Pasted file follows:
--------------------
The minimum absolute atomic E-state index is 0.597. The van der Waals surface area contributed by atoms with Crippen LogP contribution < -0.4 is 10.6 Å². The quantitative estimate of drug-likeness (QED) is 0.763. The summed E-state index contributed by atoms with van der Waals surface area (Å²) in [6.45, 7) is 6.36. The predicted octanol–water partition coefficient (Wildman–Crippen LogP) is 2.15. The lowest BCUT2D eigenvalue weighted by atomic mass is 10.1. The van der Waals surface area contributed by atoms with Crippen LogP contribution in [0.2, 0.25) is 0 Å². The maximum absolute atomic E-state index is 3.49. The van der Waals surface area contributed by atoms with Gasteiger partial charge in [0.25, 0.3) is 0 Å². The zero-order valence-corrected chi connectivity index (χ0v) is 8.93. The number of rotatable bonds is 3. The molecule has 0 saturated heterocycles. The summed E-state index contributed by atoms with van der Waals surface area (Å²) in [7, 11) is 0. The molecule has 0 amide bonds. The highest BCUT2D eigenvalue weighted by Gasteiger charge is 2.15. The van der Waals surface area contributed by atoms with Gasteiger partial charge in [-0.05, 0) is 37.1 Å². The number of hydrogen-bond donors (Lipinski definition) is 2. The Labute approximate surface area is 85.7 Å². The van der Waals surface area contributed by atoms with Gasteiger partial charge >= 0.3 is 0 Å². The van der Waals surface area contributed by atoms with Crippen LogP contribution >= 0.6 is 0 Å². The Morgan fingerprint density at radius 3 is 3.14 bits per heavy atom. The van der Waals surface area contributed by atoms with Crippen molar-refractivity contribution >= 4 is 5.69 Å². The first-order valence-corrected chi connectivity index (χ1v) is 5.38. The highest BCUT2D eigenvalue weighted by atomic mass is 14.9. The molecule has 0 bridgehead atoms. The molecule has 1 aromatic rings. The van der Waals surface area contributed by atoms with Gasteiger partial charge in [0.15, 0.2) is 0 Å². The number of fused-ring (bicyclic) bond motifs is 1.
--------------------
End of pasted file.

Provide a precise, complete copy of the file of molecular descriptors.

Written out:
The minimum absolute atomic E-state index is 0.597. The van der Waals surface area contributed by atoms with Crippen LogP contribution < -0.4 is 10.6 Å². The quantitative estimate of drug-likeness (QED) is 0.763. The summed E-state index contributed by atoms with van der Waals surface area (Å²) in [6.45, 7) is 6.36. The predicted octanol–water partition coefficient (Wildman–Crippen LogP) is 2.15. The lowest BCUT2D eigenvalue weighted by atomic mass is 10.1. The van der Waals surface area contributed by atoms with Crippen LogP contribution in [0.2, 0.25) is 0 Å². The maximum absolute atomic E-state index is 3.49. The van der Waals surface area contributed by atoms with Gasteiger partial charge in [0.25, 0.3) is 0 Å². The zero-order valence-corrected chi connectivity index (χ0v) is 8.93. The number of rotatable bonds is 3. The molecule has 0 saturated heterocycles. The summed E-state index contributed by atoms with van der Waals surface area (Å²) in [7, 11) is 0. The molecule has 0 amide bonds. The highest BCUT2D eigenvalue weighted by Gasteiger charge is 2.15. The van der Waals surface area contributed by atoms with Gasteiger partial charge in [-0.05, 0) is 37.1 Å². The number of hydrogen-bond donors (Lipinski definition) is 2. The Labute approximate surface area is 85.7 Å². The van der Waals surface area contributed by atoms with Gasteiger partial charge >= 0.3 is 0 Å². The van der Waals surface area contributed by atoms with Crippen LogP contribution >= 0.6 is 0 Å². The Morgan fingerprint density at radius 3 is 3.14 bits per heavy atom. The van der Waals surface area contributed by atoms with Crippen molar-refractivity contribution >= 4 is 5.69 Å². The first-order valence-corrected chi connectivity index (χ1v) is 5.38. The highest BCUT2D eigenvalue weighted by atomic mass is 14.9. The molecule has 0 bridgehead atoms. The molecule has 1 aromatic rings. The van der Waals surface area contributed by atoms with Gasteiger partial charge in [0.15, 0.2) is 0 Å². The number of fused-ring (bicyclic) bond motifs is 1.